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U.S. - Vietnam Relations Stronger Than Ever


U.S. Secretary of State John Kerry and Vietnamese Executive Secretary Dinh The Huynh address reporters at a joint press conference at the U.S. Department of State in Washington, D.C., on October 25, 2016 [State Department photo/ Public Domain]

U.S. Secretary of State John Kerry and Vietnamese Executive Secretary Dinh The Huynh address reporters at a joint press conference at the U.S. Department of State in Washington, D.C., on October 25, 2016 [State Department photo/ Public Domain]

The two countries cooperate on education, science and technology, climate change, sustainability, public health, and security.

Twenty years after the United States and Vietnam normalized their relations, the two countries have steadily strengthened their cooperation. The bilateral relationship has never been stronger, cooperating on a full spectrum of issues including education, science and technology, climate change, sustainability, public health, and security.

Indeed, in May of this year, during a visit to Vietnam, President Barack Obama announced the lifting of the decades-old arms embargo. By doing so, President Obama removed the lingering vestiges of the Cold War and ensures that Vietnam has access to the equipment it needs to defend itself. This change also underscored the commitment of the United States to a fully normalized relationship with Vietnam, including strong defense ties with Vietnam and the region for the long term.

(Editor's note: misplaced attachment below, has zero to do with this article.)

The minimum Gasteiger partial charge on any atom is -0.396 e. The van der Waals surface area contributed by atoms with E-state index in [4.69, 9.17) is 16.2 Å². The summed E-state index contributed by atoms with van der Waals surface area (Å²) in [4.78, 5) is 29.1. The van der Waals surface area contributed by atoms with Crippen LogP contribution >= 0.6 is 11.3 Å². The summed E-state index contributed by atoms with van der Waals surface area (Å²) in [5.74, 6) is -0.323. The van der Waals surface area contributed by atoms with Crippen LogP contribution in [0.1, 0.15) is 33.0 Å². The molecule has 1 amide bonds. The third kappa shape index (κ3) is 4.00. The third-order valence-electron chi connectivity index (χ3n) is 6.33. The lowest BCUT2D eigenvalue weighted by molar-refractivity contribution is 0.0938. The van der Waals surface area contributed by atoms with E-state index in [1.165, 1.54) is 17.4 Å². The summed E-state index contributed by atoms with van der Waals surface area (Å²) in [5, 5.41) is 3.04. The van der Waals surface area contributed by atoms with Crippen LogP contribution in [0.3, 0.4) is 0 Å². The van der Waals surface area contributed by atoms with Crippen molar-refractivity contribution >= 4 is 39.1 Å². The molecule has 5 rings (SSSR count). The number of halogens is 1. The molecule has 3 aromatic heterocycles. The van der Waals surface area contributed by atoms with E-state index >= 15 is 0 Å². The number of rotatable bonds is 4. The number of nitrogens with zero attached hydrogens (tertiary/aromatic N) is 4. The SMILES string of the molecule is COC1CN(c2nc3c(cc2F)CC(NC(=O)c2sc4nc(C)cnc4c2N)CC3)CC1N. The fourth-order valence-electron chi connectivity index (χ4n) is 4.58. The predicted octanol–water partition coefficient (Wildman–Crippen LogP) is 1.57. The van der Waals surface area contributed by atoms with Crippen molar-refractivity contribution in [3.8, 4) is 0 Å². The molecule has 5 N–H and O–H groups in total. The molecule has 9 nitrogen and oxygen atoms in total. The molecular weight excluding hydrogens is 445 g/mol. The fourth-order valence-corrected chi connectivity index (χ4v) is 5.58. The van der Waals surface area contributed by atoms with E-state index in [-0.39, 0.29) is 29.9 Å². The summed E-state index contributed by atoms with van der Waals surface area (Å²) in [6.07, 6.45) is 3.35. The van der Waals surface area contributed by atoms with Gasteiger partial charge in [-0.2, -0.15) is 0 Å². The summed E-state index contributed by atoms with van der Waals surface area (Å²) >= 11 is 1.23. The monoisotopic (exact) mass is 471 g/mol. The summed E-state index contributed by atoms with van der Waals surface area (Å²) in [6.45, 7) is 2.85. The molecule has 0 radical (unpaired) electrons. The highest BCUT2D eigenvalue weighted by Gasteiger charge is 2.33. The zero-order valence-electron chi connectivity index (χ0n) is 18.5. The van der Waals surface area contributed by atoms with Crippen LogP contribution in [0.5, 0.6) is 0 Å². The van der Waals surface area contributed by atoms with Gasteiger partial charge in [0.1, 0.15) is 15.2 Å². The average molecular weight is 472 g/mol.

Building upon the May 2016 visit of President Obama to Vietnam and the July 2015 visit of the Communist Party of Vietnam’s General Secretary Nguyen Phu Trong to the United States, U.S. Secretary of State John Kerry invited Dinh The Huynh, Executive Secretary of the Communist Party of Vietnam Central Committee, to Washington to deepen engagement between the two governments.

Secretary Kerry and Mr. Huynh reiterated the two countries’ commitment to deepening our comprehensive partnership, promoting trade and economic growth, and strengthening regional security and stability. Additionally, they discussed the peaceful management and resolution of disputes in the South China Sea, cooperating on humanitarian and disaster relief response, advancing human rights and legal reform, and collaborating on climate change mitigation and adaptation, particularly in the Mekong Delta. Both underscored their countries’ commitment to ratify the Trans-Pacific Partnership, a free-trade agreement that has the potential to shape the future of the region.

“We both share a commitment to the peaceful use and respect for rule of law in the South China Sea,” said Secretary of State Kerry during a joint press conference.“The people of Vietnam today are witnessing a remarkable economic revolution. They are engaged in an amazing economic endeavor, a capitalist endeavor. It’s one of the fastest growing countries in the region. We very much look forward to a very productive relationship.”

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